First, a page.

- Check tire inflation pressures with an accurate (+/- 0.5 pounds per square inch, or psi) digital tire inflation pressure gauge.
But don't stop with a tire-pressure check. Be sure to also monitor the alignment of your wheels to avoid rapid tread-wear, the rotation of your tires to ensure uniform wear and the tread grip, which will keep yoou safer in rough road conditions.
With your tires are in tip-top shape, prices at the pump may just become a little more bearable.
(Sources: Ford Motor Co., AAA)
This summer, why not kick off the flip flops and lace up some hiking shoes? Here in the U.S., we've got 84 million acres of stunning national parks just waiting and ready for you to explore. Not only are our nation's pristine parks an idyllic ecotourism destination - they're the ultimate in inexpensive activities!
If you're not familiar with the most sought-out trails, that's okay. Take a day or two to find your own favorite nooks, crannies and cliffs to call your own. Or, if you're eager to see what everyone is talking about, try one of these hot spot trails that are known for their nationwide popularity:
- Arizona: Petrified Forest National Park
Painted Desert Rim Trail (One mile round trip)
This trail winds through the rim woodland and offers up various species of plants, animals and spectacular views.
- California: Yosemite National Park
Wapama Falls (Five miles round trip)
Taking you to the base of Wapama Falls, this trail passes two waterfalls and bounties of wildflowers.
- Colorado: Black Canyon of the Gunnison
Rim Rock Nature Trail (One mile round trip)
A self-guided nature trail that's mostly flat and follows the canyon's rim. You'll catch excellent views of the Gunnison River.
- Florida: Canaveral National Seashore
Turtle Mound Trail (.3 miles)
Hike to the top of a 35-foot-high Native American Mound and choose one of two awesome views.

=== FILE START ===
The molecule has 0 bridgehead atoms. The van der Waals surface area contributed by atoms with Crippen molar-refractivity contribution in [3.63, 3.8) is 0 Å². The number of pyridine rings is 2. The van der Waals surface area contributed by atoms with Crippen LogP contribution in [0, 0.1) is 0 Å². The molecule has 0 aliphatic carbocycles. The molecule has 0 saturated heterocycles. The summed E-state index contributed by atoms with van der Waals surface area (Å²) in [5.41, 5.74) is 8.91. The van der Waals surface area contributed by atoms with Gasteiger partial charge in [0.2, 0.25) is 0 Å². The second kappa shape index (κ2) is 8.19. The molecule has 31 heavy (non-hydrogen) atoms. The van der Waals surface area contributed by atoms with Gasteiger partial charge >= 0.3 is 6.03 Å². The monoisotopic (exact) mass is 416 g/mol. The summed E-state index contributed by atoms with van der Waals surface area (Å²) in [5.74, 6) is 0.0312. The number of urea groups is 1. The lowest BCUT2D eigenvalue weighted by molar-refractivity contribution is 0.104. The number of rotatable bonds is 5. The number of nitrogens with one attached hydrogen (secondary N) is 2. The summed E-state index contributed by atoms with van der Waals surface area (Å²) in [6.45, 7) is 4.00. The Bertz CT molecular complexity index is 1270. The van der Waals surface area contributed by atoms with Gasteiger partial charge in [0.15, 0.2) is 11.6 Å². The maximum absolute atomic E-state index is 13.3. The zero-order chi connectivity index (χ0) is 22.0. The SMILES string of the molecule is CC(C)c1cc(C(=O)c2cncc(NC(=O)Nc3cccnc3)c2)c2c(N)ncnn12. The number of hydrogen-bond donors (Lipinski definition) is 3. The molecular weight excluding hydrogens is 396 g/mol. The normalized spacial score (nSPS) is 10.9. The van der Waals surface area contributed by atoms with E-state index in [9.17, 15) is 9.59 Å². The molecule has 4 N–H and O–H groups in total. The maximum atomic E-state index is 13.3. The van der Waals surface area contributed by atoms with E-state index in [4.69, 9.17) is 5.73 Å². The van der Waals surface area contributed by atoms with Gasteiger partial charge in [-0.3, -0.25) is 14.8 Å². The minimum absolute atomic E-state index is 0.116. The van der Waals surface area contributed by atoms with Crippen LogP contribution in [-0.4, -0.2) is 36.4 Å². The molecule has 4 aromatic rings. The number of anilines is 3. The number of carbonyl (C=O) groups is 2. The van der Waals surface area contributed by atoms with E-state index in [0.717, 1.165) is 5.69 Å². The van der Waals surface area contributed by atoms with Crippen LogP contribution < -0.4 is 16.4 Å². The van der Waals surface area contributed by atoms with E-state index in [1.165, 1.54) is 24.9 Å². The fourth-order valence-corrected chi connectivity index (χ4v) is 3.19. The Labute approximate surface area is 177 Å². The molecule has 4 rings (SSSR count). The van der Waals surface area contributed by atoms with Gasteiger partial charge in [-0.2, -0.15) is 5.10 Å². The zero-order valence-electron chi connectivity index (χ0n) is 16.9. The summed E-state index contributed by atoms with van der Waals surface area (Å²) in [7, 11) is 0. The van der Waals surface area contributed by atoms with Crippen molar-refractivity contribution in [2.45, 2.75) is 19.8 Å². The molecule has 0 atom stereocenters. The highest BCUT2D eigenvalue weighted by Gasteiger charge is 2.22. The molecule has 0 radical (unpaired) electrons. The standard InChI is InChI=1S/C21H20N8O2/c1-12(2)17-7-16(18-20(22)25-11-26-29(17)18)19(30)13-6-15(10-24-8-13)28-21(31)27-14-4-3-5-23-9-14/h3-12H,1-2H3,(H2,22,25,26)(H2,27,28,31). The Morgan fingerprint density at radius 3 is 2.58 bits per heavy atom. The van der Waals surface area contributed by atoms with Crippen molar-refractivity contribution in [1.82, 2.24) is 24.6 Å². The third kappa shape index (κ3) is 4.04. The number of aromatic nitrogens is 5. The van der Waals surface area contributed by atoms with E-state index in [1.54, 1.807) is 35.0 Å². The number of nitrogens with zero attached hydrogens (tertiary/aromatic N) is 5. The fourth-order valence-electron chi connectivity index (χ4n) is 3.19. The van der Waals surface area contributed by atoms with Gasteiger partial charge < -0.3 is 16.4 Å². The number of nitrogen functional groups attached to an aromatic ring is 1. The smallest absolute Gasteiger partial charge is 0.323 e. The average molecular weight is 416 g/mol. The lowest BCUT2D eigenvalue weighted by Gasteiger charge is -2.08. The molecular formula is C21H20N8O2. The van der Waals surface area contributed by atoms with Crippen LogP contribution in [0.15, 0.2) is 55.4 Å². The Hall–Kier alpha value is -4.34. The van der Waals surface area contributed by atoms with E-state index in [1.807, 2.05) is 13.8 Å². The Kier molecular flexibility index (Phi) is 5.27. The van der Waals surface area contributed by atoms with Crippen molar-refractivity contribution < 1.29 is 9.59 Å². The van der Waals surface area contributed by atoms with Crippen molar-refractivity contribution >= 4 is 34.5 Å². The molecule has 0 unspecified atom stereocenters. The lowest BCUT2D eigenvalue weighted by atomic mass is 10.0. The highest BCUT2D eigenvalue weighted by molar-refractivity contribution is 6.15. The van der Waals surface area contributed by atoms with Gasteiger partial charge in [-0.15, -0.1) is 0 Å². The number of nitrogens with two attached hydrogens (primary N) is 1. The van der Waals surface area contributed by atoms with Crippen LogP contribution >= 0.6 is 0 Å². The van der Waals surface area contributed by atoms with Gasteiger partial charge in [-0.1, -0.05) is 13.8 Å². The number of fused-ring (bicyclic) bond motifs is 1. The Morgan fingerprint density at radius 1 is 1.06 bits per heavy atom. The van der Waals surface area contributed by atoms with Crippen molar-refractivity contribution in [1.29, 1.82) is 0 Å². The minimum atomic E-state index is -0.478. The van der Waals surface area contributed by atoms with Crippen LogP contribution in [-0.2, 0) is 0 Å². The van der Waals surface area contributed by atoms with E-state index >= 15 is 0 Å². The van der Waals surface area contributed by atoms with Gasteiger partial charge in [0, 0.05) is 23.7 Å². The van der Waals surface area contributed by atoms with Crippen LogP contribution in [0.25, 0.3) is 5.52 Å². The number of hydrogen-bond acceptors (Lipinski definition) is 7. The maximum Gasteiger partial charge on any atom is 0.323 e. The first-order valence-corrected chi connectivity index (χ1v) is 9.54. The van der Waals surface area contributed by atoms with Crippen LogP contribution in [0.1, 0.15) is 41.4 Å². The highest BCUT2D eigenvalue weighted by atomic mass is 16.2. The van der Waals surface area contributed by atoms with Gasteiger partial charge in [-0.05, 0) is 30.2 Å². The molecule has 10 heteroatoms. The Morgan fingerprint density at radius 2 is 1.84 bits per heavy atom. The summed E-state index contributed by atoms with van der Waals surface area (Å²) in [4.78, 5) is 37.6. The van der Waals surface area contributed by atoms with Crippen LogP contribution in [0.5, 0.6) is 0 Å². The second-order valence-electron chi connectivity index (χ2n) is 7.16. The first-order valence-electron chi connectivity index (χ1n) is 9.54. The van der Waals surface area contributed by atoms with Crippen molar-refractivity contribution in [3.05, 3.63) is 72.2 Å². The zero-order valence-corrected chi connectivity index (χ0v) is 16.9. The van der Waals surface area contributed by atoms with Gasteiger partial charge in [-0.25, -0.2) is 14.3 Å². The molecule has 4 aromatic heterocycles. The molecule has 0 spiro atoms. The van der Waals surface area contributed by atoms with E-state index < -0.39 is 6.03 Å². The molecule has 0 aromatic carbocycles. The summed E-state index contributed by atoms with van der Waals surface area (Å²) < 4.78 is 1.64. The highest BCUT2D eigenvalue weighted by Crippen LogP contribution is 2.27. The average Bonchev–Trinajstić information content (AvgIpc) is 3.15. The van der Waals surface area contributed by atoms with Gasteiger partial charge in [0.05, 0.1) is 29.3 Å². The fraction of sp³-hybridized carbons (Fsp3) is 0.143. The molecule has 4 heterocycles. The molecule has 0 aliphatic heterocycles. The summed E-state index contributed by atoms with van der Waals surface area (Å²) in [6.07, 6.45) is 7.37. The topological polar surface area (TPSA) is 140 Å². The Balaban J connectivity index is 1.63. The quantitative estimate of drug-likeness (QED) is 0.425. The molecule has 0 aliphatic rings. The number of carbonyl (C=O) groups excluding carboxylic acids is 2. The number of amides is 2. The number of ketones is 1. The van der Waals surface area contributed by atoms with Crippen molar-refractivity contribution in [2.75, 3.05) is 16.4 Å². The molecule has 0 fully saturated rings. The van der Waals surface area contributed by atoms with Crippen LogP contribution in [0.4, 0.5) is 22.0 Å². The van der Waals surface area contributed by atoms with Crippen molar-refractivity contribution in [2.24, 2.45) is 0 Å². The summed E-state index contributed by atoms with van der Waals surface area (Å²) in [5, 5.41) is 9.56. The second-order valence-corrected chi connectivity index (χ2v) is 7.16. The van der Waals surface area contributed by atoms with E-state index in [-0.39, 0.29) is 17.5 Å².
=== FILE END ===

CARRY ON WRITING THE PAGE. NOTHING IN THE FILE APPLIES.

- Georgia: Chickamauga and Chattanooga National Military Park
General Bragg Trail (Five miles)
Cehck out Georgia Regimental Monuments, Strahl's Brigade Tablet and General Bragg's Headquarters as you hike back through history.
- New Mexico: White Sands National Park
Interdune Boardwalk (650 yards round trip)
Easily accessible for strollers and wheelchairs, this walk offers vast views of wildflowers aplenty.
- South Dakota: Jewel Cave National Monument
Canyons Trail (3.5 mile loop trail)
You'll surely encounter limestone cliffs, ponderosa pine forests, deer, birds and bats on this trail.
- Texas: Big Bend National Park
Dog Canyon Trail (4 miles round trip)
Glimpse a narrow canyon cut between massive limestone layers on this medium-difficulty trail.
- Tennessee: Great Smokey Mountains
Andrews Bald Trail (3.5 miles round trip)
At 5,920 feet, Andrews Blad is the hightest in the Smokies. Enjoy breath-taking views of the southern mountains from the top.
- Maine: Acadia National Park
Ocean Path Trail (4 miles round trip)
Sand beaches and sea cliffs. Enough said, right?
Source: National Park Foundation
With “stay-cations” taking the place of traditional vacations for many families around the country during these tough economic times, people must still find ways to relax and enjoy their time off. A challenge, to be sure – but there are innovative ways to chill out, recharge your batteries and feel refreshed – all without leaving home.